Accept vs Except vs Expect What's The Difference - Ginger Software
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Accept vs Except vs Expect

When to use Accept vs Except Vs Expect

Accept, except and expect look and sound quite similar, so they are commonly mixed up in speech and writing. However, the words have very different meanings and there are no cases in English when they should be used interchangeably.

  • Accept is always used as a verb, primarily meaning to agree to take something (like a job or gift).
  • Except is normally used as a preposition, meaning but, or as a conjunction, meaning with the omission of or only.
  • Expect is almost always used as a verb, primarily meaning to believe something will happen.

When to Use Accept + Examples

Accept is a verb. We normally use it to indicate that we agree, or we agree to take something. Remember, as it’s a verb, accept is subject to conjugation.

  • I accepted the job with McDonalds for the summer.
  • Sally accepts the gift from the children and thanks them for remembering her birthday.
  • They do not accept credit cards in their stores.
  • You should accept my apology.
  • We are not accepting any more guests in the hotel tonight.

Accept can also mean to believe something is true.

  • We accept what you say is the truth.
  • The police will not accept such a wild explanation.

Accept can also mean to approve of something.

  • Misogynists are not accepted in society.
  • This publication does not accept late submissions!
  • My grandparents never accepted my boyfriend because he had long hair and a tattoo!

When to Use Except + Examples

Except is frequently used as a preposition, meaning but.

  • Everyone will be there at the party except James and John.
  • All months have 30 or more days except February, which has 28.
  • I like all cheeses except brie and cheddar.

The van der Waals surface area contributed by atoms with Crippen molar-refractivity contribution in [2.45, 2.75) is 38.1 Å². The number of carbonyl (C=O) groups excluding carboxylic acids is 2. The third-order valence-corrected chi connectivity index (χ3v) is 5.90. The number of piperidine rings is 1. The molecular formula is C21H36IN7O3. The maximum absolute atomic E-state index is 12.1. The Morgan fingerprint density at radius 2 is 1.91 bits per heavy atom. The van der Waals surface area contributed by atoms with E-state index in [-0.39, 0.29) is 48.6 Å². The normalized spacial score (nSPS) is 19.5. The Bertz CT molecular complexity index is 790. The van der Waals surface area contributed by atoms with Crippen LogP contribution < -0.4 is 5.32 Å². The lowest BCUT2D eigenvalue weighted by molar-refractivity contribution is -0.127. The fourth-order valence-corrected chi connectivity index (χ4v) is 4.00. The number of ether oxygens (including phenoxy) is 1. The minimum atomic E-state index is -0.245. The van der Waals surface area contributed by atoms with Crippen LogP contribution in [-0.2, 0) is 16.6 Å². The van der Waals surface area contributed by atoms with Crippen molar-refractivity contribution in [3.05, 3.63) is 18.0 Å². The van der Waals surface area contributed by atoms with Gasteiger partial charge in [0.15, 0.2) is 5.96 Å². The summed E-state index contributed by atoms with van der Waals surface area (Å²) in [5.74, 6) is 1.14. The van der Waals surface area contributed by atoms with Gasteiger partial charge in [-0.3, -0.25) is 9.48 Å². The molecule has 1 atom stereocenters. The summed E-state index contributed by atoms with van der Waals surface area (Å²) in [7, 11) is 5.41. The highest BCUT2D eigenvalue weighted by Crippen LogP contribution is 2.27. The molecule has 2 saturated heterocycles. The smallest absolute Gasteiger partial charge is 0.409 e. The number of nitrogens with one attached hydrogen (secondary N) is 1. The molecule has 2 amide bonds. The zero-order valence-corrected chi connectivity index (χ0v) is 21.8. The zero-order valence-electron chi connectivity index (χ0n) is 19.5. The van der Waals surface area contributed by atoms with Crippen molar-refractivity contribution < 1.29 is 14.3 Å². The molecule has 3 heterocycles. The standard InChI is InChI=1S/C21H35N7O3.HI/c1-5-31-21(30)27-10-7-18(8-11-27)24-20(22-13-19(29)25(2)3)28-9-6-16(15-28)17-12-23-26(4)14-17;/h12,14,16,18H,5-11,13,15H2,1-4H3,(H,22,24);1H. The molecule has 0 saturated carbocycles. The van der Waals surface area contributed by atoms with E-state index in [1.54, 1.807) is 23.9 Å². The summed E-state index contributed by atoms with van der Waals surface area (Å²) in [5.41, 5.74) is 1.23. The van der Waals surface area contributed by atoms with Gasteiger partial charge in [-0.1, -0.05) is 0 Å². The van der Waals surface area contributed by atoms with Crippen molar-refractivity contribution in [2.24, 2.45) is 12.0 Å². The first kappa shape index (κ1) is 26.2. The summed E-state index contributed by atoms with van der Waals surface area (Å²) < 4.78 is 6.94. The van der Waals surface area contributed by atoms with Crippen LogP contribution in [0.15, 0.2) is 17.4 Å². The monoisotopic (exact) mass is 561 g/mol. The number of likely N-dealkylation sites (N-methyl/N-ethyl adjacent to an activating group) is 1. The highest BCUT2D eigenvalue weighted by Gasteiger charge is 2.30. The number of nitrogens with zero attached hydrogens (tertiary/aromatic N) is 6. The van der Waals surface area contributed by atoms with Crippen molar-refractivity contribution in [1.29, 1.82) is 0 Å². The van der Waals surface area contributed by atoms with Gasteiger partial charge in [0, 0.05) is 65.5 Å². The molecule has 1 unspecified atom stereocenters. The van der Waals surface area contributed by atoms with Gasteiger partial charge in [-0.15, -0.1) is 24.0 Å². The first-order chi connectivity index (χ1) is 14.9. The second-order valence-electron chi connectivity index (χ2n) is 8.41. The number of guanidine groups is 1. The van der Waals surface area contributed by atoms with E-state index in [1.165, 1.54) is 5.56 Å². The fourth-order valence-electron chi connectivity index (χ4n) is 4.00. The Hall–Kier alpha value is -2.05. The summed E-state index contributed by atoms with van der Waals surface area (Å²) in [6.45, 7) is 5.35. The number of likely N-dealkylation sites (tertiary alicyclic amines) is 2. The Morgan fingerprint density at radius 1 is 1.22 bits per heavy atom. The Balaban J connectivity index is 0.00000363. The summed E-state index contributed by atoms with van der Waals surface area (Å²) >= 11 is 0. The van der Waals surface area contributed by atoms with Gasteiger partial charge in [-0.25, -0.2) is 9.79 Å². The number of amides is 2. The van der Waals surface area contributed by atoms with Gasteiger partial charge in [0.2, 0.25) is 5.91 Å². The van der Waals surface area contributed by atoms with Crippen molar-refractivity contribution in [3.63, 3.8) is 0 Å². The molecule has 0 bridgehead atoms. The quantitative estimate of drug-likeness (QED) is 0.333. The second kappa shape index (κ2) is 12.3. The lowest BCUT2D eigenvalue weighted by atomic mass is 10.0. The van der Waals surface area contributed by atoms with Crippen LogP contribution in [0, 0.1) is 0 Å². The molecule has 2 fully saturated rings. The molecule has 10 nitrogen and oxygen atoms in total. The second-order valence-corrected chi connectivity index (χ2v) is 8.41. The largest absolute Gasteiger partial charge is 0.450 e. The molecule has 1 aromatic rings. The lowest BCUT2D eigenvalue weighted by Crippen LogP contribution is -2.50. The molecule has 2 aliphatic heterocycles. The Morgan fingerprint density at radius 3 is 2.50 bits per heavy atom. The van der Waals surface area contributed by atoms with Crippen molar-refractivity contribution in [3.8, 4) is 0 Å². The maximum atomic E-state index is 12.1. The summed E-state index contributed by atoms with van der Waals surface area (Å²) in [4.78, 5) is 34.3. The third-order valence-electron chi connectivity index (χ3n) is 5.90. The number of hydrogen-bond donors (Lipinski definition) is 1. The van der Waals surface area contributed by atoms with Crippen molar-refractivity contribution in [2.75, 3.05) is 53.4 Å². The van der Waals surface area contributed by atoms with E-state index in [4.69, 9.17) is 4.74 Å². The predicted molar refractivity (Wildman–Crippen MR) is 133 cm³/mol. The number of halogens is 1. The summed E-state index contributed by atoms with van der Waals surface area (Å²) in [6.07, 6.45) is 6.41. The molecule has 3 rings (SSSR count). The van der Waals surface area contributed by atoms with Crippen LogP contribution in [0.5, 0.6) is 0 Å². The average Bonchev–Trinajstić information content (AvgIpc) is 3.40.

Except can also be used as a conjunction, meaning with the exception of, only or not including. In the case of a conjunction, except is often followed by that.

  • I didn’t know anything about life at that point, except that I loved my mother.
  • What can you say, except that it was a boring movie that didn’t live up to the publicity?

In rare circumstances, except can be used as a verb, meaning to exclude or to exempt:

  • Any girls and boys with asthma are excepted from this program.
  • The congressman will vote to except Hawaii and Alaska from this law.

When to Use Expect + Examples

Expect is a verb. We normally use it to indicate we believe something will happen or to think. Remember, as it’s a verb, expect is subject to conjugation.

  • With his new car, Danny expects to have a new girlfriend by the summer.
  • You should not expect any more arrivals. We expected everyone to arrive by now.
  • This is the fourth school that kicked you out. We were expecting more from you, Ryan.
  • Since it was already dark, I expect that means he won’t be coming for dinner.

Expect(ing) can also mean to be pregnant or have a baby due.

  • It’s clear that Elena is expecting a baby.
  • Annie and Fernando are expecting their third child.
accept vs except

How to Remember the Difference Between Accept, Except and Expect

As you have seen above, accept, except and expect have very different meanings. Yet, the words have similar sounds and spellings, so how do we remember the difference? Most grammar guides will point to the difference between accept and except, suggesting you remember the exc in except as it also means exclude, as that word has the same first three letters. Others also suggest that you focus on the a in accept, as it is related to the word agree. Unfortunately, the words are so similar in spelling and pronunciation, it might take a bit of practice to remember which word to use.

Here are some more examples of accept, expect and except

  • You never accepted me as a friend.
  • I expect it to rain tomorrow.
  • They play football every day except for Sundays.
  • You are not going to accept my resignation?
  • Please accept my apology!
  • The Fed expects to raise interest rates in the fall.
  • That sounds fair, except that you didn’t feel that way yesterday.
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